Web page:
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colleagues are doing what they always do. they're appeasing few special interests, in this case oil companies and pipeline companies not really doing what's good for the -- >> schieffer: let me -- in terms of creating jobs. i think bob in conclusion we will have enough votes to sustain a presidential veto. >> schieffer: so, even if these amendments pass you would still urge the president to veto this legislation? >> well, yes. i don't think -- these amendments will make it better but certainly not good enough at this point in time. i think there will be enough democratic votes to sustain the president's veto. >> schieffer: senator -- need much different energy policy. >> schieffer: thank you, sir. and we turn now to maryland congressman elijah cumming. senator schumer seemed reluctant
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to talk about this divide between the police and people in the black community but this is a very, very serious thing which i know that senator would agree with that part. but i'm going to ask you, do you see what's happening in new york, is that indicative of what the situation is around the country? do you see that spreading from new york? where do you see this going? because it is an extremely complicated and very difficult issue. >> let me first express my condolences to the liu family and grateful for all the policemen do for us all over the country. it is a national problem, no doubt about it. keep in mind that these protests, bob, took place all over, in every state. even in london. people are feeling as if they -- justice is not meted out the same way everywhere.
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they look at these police tactics and they look at situations where deadly force has been used. and they see african american men in particular dying. one survey ted that the 400 or so deaths from police officers with guns that 96% of them were white officers killing african americans. that's a problem. and so i think what we have to do, we have to tone it down a little bit. and try to create an atmosphere where police and community are working together to solve problems bring some solutions to these problems. keep in mind, cincinnati had major problems a few years ago. and they sat down, they worked with the community worked with police, able to come up with some good solutions.
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>> schieffer: i understand exactly what you're saying but the fact is police put their lives on the line. >> that's right. >> schieffer: how do you combine an appreciation of that with getting to the root of what you see and what i see as very real problems. >> no doubt about it. they have a dangerous job. i have policemen in my family. there's little room for error. but i think what we have to make folks realize, police realize, not us against them. in a community must realize it's not us against them. it's us working together. and so trust has to be established. three things we got to do. look at tracking, first of all to see how pervasive she's problems are. training to make sure that police are properly trained to address issues and may be issues where excessive force should not be used and then got to have accountability. all three of those things are so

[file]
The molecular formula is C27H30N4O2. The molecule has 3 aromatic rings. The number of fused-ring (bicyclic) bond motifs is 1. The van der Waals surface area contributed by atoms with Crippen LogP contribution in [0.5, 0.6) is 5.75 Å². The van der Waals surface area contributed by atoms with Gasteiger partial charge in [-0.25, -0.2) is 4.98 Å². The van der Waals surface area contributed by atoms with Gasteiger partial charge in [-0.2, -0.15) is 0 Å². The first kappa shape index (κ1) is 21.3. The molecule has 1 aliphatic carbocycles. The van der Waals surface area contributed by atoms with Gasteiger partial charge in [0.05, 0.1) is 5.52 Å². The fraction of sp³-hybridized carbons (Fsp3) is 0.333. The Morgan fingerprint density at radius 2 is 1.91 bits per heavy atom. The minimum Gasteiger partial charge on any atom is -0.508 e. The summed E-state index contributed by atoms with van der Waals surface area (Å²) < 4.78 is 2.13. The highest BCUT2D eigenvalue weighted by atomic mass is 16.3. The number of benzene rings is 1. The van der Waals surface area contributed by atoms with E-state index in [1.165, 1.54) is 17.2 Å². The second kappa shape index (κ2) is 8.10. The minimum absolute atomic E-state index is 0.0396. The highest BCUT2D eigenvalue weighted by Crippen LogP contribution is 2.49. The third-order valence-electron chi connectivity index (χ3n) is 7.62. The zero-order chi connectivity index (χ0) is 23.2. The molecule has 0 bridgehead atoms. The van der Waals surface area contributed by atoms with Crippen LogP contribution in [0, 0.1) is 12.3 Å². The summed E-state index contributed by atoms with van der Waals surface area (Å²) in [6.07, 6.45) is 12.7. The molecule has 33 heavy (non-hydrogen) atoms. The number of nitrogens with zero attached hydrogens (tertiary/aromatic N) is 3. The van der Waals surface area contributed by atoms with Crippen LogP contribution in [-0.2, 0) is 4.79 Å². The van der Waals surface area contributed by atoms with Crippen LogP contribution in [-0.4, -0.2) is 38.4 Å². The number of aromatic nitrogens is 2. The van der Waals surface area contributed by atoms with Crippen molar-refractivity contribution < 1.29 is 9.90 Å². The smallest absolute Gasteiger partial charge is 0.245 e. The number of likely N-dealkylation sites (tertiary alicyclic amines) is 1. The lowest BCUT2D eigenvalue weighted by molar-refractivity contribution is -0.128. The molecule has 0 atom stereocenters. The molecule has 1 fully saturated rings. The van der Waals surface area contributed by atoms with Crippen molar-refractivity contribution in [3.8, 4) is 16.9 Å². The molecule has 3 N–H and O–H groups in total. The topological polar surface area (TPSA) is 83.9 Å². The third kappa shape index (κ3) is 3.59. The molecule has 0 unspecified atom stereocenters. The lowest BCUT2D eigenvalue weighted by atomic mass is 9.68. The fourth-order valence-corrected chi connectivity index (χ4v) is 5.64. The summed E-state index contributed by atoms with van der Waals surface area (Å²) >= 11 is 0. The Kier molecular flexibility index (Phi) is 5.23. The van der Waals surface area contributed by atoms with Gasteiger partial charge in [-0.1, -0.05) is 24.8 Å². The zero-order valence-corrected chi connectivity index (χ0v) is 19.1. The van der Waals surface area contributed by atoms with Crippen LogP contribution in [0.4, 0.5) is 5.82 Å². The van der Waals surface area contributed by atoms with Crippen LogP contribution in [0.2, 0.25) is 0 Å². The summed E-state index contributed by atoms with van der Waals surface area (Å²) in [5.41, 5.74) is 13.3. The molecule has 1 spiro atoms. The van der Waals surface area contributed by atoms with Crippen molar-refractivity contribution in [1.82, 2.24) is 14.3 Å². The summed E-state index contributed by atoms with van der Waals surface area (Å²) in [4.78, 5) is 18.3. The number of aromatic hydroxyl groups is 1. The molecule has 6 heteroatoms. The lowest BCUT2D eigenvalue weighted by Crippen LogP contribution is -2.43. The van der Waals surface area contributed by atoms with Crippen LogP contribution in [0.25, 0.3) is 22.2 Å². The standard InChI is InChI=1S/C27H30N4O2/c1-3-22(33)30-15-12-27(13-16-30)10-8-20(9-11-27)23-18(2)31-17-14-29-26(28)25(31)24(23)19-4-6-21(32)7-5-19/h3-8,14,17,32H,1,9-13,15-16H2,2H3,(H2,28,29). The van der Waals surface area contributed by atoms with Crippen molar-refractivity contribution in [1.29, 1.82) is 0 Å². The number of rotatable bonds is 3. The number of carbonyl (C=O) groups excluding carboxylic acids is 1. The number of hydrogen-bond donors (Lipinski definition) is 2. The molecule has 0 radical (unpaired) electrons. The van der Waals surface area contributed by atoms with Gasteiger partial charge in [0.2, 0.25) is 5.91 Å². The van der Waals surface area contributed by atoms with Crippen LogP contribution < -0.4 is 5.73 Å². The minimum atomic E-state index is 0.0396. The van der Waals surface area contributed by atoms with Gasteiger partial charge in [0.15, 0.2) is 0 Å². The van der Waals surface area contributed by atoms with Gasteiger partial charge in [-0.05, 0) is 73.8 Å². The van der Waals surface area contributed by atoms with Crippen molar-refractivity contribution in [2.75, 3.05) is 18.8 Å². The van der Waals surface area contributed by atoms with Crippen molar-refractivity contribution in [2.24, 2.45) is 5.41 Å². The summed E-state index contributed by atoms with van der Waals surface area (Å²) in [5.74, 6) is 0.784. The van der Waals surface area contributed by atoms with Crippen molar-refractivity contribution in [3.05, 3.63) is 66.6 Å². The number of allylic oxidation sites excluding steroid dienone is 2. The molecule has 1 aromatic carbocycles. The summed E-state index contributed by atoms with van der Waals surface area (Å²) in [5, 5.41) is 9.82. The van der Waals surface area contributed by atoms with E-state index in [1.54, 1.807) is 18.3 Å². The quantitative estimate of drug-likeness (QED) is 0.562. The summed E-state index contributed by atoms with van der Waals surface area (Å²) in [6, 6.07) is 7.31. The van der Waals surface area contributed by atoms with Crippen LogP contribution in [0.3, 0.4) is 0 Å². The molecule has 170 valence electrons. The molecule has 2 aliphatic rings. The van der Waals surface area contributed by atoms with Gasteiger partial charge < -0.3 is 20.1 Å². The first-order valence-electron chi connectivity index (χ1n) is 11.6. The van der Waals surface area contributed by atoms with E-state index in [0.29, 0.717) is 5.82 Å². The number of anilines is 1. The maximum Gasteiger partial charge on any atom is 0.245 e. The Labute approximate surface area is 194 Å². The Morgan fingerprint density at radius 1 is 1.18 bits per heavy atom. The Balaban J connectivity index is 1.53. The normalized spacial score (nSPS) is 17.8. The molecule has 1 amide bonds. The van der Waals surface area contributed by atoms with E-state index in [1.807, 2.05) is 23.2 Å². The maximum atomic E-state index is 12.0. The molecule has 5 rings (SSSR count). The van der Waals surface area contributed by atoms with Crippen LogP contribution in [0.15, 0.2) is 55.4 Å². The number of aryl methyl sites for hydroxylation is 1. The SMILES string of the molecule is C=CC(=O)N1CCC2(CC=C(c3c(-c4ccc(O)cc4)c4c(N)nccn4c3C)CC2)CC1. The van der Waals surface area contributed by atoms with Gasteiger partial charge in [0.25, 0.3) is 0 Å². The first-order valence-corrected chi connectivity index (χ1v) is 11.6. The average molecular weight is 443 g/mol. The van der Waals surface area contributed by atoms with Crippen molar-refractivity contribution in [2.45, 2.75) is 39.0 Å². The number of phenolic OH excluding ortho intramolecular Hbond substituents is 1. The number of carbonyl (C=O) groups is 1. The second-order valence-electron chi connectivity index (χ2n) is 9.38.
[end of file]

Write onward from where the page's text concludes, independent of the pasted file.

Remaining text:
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important. the police have to understand that they need to community and the community needs them. i practiced law for years, criminal law for years. i can tell you bob you're not going to solve crime without cooperation of the community. so we've got to show that it's a win-win situation. i say police and community it's not about moving to common ground. we've got to move to higher ground this has to be a win-win for everybody. >> schieffer: you have asked for congressional hearings, will that make a difference here? everybody is always investigating something do we need congressional hearings? >> i believe that we need -- we investigated the affordable care act in 3,000 hearings. we need to look at this. this is something that affects a very significant part of our population. we need to deal with this and we can deal with it but got to sit down and say, okay, we got to go
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in another direction, we've got to work together. right after i sent a letter asking the president to establish a task force, which he has now done asking them to look at idea of body cameras. he is endorsed that. we're seeing movement already, i along with chairman ranking member thompson and other ranking members have asked the speaker to pull together hearings, because speaker already said not a bad idea. i think it will be helpful. >> schieffer: i wish you the best on that. thank you very much. next up former speaker of the house and 2012 republican presidential candidate newt gingrich, he is also a cnn contributor, just want to get republican take on what we've been hearing and what we've been talking about this morning. >> first of all i think we do need criminal justice reform.